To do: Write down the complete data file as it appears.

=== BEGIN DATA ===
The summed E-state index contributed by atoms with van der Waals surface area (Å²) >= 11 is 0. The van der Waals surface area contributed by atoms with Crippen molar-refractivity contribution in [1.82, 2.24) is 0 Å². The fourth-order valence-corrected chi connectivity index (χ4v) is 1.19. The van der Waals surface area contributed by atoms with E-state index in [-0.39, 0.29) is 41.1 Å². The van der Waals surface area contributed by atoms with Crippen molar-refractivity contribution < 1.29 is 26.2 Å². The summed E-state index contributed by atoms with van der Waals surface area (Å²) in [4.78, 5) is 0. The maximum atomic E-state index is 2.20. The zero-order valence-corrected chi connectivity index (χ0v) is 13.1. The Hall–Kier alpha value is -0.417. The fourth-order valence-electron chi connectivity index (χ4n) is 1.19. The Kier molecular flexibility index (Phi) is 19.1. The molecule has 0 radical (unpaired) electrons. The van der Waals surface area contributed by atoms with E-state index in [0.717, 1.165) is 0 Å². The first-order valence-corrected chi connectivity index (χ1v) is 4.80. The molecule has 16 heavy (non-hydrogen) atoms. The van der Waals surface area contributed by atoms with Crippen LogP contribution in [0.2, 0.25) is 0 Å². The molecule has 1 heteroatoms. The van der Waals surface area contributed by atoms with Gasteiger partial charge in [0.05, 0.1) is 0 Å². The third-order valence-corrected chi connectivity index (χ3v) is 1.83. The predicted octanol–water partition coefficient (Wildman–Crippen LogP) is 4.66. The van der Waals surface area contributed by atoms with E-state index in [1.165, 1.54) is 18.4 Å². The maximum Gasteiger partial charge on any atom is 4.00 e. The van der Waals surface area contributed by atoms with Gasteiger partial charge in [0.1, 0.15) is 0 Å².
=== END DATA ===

The summed E-state index contributed by atoms with van der Waals surface area (Å²) >= 11 is 0. The van der Waals surface area contributed by atoms with Crippen molar-refractivity contribution in [1.82, 2.24) is 0 Å². The fourth-order valence-corrected chi connectivity index (χ4v) is 1.19. The van der Waals surface area contributed by atoms with E-state index in [-0.39, 0.29) is 41.1 Å². The van der Waals surface area contributed by atoms with Crippen molar-refractivity contribution < 1.29 is 26.2 Å². The summed E-state index contributed by atoms with van der Waals surface area (Å²) in [4.78, 5) is 0. The maximum atomic E-state index is 2.20. The zero-order valence-corrected chi connectivity index (χ0v) is 13.1. The Hall–Kier alpha value is -0.417. The fourth-order valence-electron chi connectivity index (χ4n) is 1.19. The Kier molecular flexibility index (Phi) is 19.1. The molecule has 0 radical (unpaired) electrons. The van der Waals surface area contributed by atoms with E-state index in [0.717, 1.165) is 0 Å². The first-order valence-corrected chi connectivity index (χ1v) is 4.80. The molecule has 16 heavy (non-hydrogen) atoms. The van der Waals surface area contributed by atoms with Crippen LogP contribution in [0.2, 0.25) is 0 Å². The molecule has 1 heteroatoms. The van der Waals surface area contributed by atoms with Gasteiger partial charge in [0.05, 0.1) is 0 Å². The third-order valence-corrected chi connectivity index (χ3v) is 1.83. The predicted octanol–water partition coefficient (Wildman–Crippen LogP) is 4.66. The van der Waals surface area contributed by atoms with E-state index in [1.165, 1.54) is 18.4 Å². The maximum Gasteiger partial charge on any atom is 4.00 e. The van der Waals surface area contributed by atoms with Gasteiger partial charge in [0.1, 0.15) is 0 Å².